Execute UI.messagebox when a tool is deactivated or on 'onReturn'



I have developed a tool that allows users to select a few surfaces and then perform some calculations on them.

When the user either deactivate the tool or hits Return, I would like to show a message with the results of these calculations.

tool = RG::Aoi::PickSurface.new

The tool is defined as follows

module RG::Aoi
  class PickSurface
    attr_reader :results

    def activate
   other events

The problem that I have is that UI.messagebox is executed immediately after the tool activation and the tool cannot be used until I click OK. This means that tool.results is of course nil. The tool is activated within a callback from webdialog if that counts.

I guess I could save the results of the calculation in a file and read the file later, but this would require the user to perform another action.

Is there a better solution? Can tools be used in this way?


The first example is synchronous, that means a line of code blocks execution until it is finished and only then the next line can be executed.

However the lower example is asynchronous. A tool does not freeze SketchUp, instead SketchUp calls event handlers whenever an event happens, and inbetween the tool does nothing.

Selecting a tool waits until the tool is marked as selected, it does not wait until the tool is deselected. What you need to do is to pass to the tool instance an (optional) callback that the tool will call in its deactivate event handler.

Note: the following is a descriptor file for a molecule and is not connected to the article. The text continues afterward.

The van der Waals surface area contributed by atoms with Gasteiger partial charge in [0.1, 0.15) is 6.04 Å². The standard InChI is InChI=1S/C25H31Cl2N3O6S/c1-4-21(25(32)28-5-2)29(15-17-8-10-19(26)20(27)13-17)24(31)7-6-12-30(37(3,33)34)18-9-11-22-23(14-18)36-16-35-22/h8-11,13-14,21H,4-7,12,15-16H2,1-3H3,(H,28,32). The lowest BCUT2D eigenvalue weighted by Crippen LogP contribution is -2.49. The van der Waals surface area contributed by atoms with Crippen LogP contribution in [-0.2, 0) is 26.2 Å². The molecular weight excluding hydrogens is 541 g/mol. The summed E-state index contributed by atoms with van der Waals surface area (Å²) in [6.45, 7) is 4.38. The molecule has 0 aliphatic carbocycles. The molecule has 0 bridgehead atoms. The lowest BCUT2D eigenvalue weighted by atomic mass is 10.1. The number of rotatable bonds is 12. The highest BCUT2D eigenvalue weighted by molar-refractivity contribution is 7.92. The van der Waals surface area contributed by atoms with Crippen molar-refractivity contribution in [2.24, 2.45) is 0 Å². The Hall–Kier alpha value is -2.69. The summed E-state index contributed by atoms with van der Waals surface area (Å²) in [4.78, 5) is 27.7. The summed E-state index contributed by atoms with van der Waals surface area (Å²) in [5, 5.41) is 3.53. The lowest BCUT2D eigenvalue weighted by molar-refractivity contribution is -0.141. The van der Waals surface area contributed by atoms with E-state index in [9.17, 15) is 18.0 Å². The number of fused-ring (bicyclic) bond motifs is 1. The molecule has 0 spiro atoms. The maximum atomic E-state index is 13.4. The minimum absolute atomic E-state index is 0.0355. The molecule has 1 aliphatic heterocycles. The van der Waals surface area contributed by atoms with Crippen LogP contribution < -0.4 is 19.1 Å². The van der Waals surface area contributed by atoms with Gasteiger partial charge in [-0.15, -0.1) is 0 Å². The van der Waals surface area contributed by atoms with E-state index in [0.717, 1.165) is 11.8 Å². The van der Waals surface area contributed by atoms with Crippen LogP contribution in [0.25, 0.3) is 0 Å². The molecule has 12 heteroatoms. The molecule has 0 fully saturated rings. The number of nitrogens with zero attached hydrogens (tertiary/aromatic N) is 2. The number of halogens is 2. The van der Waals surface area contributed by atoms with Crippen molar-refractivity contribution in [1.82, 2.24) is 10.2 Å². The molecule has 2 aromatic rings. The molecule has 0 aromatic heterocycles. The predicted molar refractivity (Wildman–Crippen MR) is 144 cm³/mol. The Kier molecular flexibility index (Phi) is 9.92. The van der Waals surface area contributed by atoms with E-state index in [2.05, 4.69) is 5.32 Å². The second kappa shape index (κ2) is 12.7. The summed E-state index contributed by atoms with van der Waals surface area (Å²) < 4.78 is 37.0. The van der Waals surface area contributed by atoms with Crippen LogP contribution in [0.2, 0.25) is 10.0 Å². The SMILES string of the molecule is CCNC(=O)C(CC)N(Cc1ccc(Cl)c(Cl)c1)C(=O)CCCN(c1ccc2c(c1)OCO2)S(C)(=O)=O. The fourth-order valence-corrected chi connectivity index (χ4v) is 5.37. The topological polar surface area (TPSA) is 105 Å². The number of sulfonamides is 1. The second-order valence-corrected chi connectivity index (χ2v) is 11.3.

class MyTool
  def initialize(&callback)
    @callback = callback # Store it in an instance variable for later use.
  def deactivate(view)
    @callback.call(@results) if @callback # You have saved results in an instance variable in another method. If no callback given, it may be nil.

MyTool.new{ |results|


Why a custom tool? Why not just perform the action on whatever was selected using the select tool?


Because the calculations are handled by separate classes and modules and I would like to keep them separate. The purpose of the tool is just to extract data from some surfaces selected by the user. This is then passed to the ‘calculator’.


That does not exclude the possibility of keeping aspects/responsibilities separated. Your technical code should be given e.g. entities or attributes, and you could have UI code that cares about extracting these from the current user selection. I agree, selection is better not directly used in technical code.

In any case don’t try to rebuild something that already exists (if your tool really does just selection), because you will loose focus on what is important and a self-made Select Tool will likely never be as powerful and well-tested (bugfree) as SketchUp’s native tool.


It works. Thanks!


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